As development has sprawled far beyond the mountain ranges that rim the Los Angeles Basin, the roads that cut through the hills have become some of the most vulnerable in the nation to mishap or disaster.
The loss of even a single traffic corridor can cause costly delays -- as the deadly fire that temporarily closed Interstate 5 last weekend proved once again.
Commuters and truckers were faced with finding alternatives to a stretch of freeway that handles nearly a quarter of a million vehicles a day in an area where mountains leave few options.
It is a problem that urban planners agree will only get worse.
"If you have to blame it on anybody, blame it on the Spaniards, on the Conquistadors. They had a bad habit of building a city in a bowl," said Alan E. Pisarski, author of "Commuting in America."
"In our arrogance, we forget topography and geography. Every so often, we're reminded."
Local transportation experts say drastic changes will be needed to accommodate a population that is forecast to increase 60% over the coming decades -- growing from 19.5 million in 2000 to 31.6 million by 2050.
As once remote areas on the other side of mountain ranges turn into major population centers, one of the few options to move more people from valley to valley is to tunnel through the mountains, a costly proposition that has drawn protests from some environmentalists.
Along the I-5 corridor, for instance, 21,000 new homes are planned at Newhall Ranch, with another 23,000 to be built at Tejon Ranch. Both developments would rely on I-5 to move a projected population of 120,000 residents.
The weekend's truck crash, where the I-5 interchange meets the Antelope Valley Freeway, killed three and injured 10.
Although Caltrans engineers were able to reopen the roadway more quickly than they initially expected, the closure over the weekend served as a reminder that the mountain interchange is particularly vulnerable. In addition to the most recent shutdown, the route was hobbled by earthquakes in 1971 and 1994.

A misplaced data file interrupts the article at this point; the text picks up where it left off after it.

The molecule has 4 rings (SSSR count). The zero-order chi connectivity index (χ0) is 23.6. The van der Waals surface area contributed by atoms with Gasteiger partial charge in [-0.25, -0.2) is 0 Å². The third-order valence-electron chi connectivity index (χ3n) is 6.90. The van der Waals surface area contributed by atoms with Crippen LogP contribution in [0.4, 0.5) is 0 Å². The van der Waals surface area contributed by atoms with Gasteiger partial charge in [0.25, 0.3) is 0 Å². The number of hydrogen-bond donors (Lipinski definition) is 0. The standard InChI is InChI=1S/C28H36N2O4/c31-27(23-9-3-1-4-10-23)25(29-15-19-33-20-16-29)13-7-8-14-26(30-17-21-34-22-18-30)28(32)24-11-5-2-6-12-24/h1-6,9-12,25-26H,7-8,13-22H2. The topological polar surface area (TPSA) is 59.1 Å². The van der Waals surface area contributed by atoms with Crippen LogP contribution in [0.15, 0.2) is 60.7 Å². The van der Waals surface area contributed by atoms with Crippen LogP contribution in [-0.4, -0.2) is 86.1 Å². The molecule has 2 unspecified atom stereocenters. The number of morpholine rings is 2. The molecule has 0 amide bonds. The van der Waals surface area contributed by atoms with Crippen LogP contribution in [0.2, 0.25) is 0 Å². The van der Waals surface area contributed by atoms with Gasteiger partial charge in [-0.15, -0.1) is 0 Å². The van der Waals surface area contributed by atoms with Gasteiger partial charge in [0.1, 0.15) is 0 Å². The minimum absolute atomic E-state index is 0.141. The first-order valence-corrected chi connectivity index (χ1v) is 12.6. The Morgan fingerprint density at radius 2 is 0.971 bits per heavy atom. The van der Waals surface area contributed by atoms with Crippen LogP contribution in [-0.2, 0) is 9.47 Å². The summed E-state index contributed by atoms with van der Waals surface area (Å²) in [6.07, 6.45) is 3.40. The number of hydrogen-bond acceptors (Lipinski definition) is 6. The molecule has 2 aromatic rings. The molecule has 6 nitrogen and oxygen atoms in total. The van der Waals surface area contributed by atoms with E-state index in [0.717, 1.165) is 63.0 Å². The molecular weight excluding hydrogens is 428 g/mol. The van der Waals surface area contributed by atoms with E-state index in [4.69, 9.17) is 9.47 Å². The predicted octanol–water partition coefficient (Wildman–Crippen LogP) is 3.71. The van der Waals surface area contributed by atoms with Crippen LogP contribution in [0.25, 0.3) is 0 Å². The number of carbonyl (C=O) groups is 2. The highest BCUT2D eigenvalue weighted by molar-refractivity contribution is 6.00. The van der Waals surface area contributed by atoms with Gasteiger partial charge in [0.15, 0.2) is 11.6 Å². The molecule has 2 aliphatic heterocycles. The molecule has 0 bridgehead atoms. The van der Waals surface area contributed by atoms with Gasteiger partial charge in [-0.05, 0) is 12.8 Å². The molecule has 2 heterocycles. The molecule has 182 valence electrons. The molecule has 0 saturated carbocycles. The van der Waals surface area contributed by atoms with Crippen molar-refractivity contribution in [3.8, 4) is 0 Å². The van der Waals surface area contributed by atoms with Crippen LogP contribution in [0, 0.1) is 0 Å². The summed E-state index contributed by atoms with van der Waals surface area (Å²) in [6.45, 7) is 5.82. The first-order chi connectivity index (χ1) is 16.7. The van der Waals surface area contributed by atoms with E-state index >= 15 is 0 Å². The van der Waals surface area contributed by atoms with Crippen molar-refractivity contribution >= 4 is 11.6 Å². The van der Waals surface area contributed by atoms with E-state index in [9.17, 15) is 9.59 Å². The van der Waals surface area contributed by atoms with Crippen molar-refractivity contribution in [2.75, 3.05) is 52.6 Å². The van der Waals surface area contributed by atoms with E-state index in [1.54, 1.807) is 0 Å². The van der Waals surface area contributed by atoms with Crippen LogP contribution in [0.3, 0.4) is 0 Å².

Even when Interstate 5 and the Antelope Valley Freeway are wide open, they form one of Southern California's numerous natural "choke points," said Robert Cervero, professor and chairman of UC Berkeley's department of city and regional planning.
Conditions, he said, are further complicated by a transportation network that was built mainly in the 1950s through the 1970s to handle significantly less traffic.
"You have very complex travel patterns," Cervero said. "The lethal combination there is terrain, topography and sprawl."
Pisarski said L.A.'s reliance on freeways is not all that different from other Western cities'. What sets Los Angeles apart is topography that provides few alternatives to its main highways. When something goes wrong on a major freeway, "it really screws things up," Pisarski said. "The systems are increasingly fragile."
One possible solution: tunneling through mountains.
Once thought unfeasible, tunnels are now getting a more serious look. Millions of dollars have been committed to study a tunnel that would cut 12 miles under the Santa Ana Mountains and connect Inland Empire cities to Orange County.
The proposed route is designed to ease chronic congestion on the 91 Freeway, which cuts through Santa Ana Canyon and is a key route from Riverside County into the L.A. Basin. Officials estimate the tunnel could cost up to $8.5 billion.
There also has been discussion about a 23-mile tunnel through the San Gabriel Mountains that would connect the Antelope Valley to Glendale, a proposal that Palmdale officials have explored.
But an early estimate of the cost of that tunnel was $3 billion to $5 billion.
Doug Failing, Caltrans district director for Los Angeles and Ventura counties, said the question was not whether such a tunnel could be engineered but whether it would make sense given the limited funds and competing demands for traffic relief.
"It could be done, [but] the cost would be tremendous," said Failing, adding that the agency was not pursuing the Antelope Valley-to-Glendale tunnel.
Such tunnels would create alternatives to the traditional mountain passes that, for the most part, already have been expanded to allow as many traffic lanes as geography allows.
Although those expansions have added capacity, planners note that they have left key corridors exposed to complete closure with no way for commuters to easily go around.
"The redundancy you like to have in the ideal system is not there," said Pisarski, who has studied commuting for the Transportation Research Board, which advises the federal government.
"If something happens to one facility, it can cause considerable pain," he said.
Pisarski said that by adding onto existing roads instead of building new routes, "you put all your eggs in one basket."